I am sick of browsing through other (particularly indie developer) project pages without knowing whether I am dealing with some individual, sole trader, or a company, because there's no imprint, no address, no legal entity mentioned at all. Personally, I wouldn't conduct any business without knowing details, regardless how great or useful the project is.

  3. 2

    I just copy one of the bigger sites privacy policy and change their company name to mine. There's also privacy policy, legal notice, etc generator online, cannot think of one off the top of my head. You can also put something like, by visiting this site you agree to not sue us, lol. Not sure how Germany work but in the US we create an LLC. Simple and cheap. If we get sued, only the company get sued and not the individual. If the company has 0 profit, they get nothing.

    1. 1

      In Germany you need at least 25k just to create a GmbH (equivalent of an LLC), then it's the same but they don't care if you have money or not, they'll sue you anyways and to get away with it, you have to file for bankruptcy. Germany is really not startup-friendly.
      Thanks for your suggestion, I'll do some research on it!

      1. 2

        There are several flaws with copying competitor legal docs - for one you'll probably come close to copyright infringement, then who knows if your competitor has good documents in place, maybe they too, copied it from somewhere else and third, likely your situations don't really match.

        The Abmahnungen in Germany are a problem indeed that might be relevant to smaller endeavours. As @Petartod is saying a privacy policy and a cookie policy (banner if those cookies aren't strictly necessary and only placing cookies after the user consents [to those cookies that you need consent for]) are pretty standard these days for a basic setup.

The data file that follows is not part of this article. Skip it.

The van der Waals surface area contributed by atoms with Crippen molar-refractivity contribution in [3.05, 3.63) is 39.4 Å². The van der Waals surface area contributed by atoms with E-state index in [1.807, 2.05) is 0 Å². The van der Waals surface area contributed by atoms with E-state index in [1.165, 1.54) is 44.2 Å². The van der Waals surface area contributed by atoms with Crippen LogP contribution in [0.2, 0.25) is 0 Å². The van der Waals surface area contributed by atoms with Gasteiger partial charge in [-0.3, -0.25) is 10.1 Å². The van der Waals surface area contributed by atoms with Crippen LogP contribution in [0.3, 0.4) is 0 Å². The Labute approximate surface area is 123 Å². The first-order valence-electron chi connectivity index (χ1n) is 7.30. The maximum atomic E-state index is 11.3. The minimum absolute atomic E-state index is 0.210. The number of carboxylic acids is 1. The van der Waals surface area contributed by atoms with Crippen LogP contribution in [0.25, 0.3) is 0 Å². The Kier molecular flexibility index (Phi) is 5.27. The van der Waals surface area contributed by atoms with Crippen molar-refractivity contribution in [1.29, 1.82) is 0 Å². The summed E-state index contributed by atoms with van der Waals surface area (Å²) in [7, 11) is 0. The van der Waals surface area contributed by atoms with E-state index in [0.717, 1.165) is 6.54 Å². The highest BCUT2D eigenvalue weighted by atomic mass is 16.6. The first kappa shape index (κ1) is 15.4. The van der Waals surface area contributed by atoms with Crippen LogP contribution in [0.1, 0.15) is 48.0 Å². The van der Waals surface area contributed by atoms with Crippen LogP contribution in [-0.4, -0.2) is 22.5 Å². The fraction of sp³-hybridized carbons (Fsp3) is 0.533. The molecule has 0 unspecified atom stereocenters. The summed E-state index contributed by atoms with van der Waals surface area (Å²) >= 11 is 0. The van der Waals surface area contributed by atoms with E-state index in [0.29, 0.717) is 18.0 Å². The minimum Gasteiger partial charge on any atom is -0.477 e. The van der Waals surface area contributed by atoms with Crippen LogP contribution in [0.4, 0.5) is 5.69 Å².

However, under the GDPR there are several legal bases to collect personal data, consent is just one of them.

        Luckily there are lots of tools that help with these kinds of setups, but there are also more and more alternatives to placing cookies and using less privacy intrusive methods, which means you might not need a consent management platform. It's not hard anymore these days to do a pretty good job with a little bit of investment and set up:

        • a privacy policy (legally required)
        • a cookie policy and a CMP (likely legally required)
        • records of processing (likely legally required)
        • terms (mostly for you, you but there might be required elements if you're selling to consumers)
        • imprint (Impressum, legally required in Germany)

        As @digitalbreed says, I think doing a good job here only benefits you. If you need a tool to help with this, there are many out there, but I'll link to the tool I work on daily: iubenda. Happy to answer questions.

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          That's the same I was thinking about copying a competitors legal docs. Also, I wouldn't want to write my own texts to differ from the competitors texts as I am not a legal expert in any means and a slight mis-explanation could cause you a lot of trouble. Thanks for the recommendation, I'll look into iubenda! :)

  4. 2

    +1 im also curious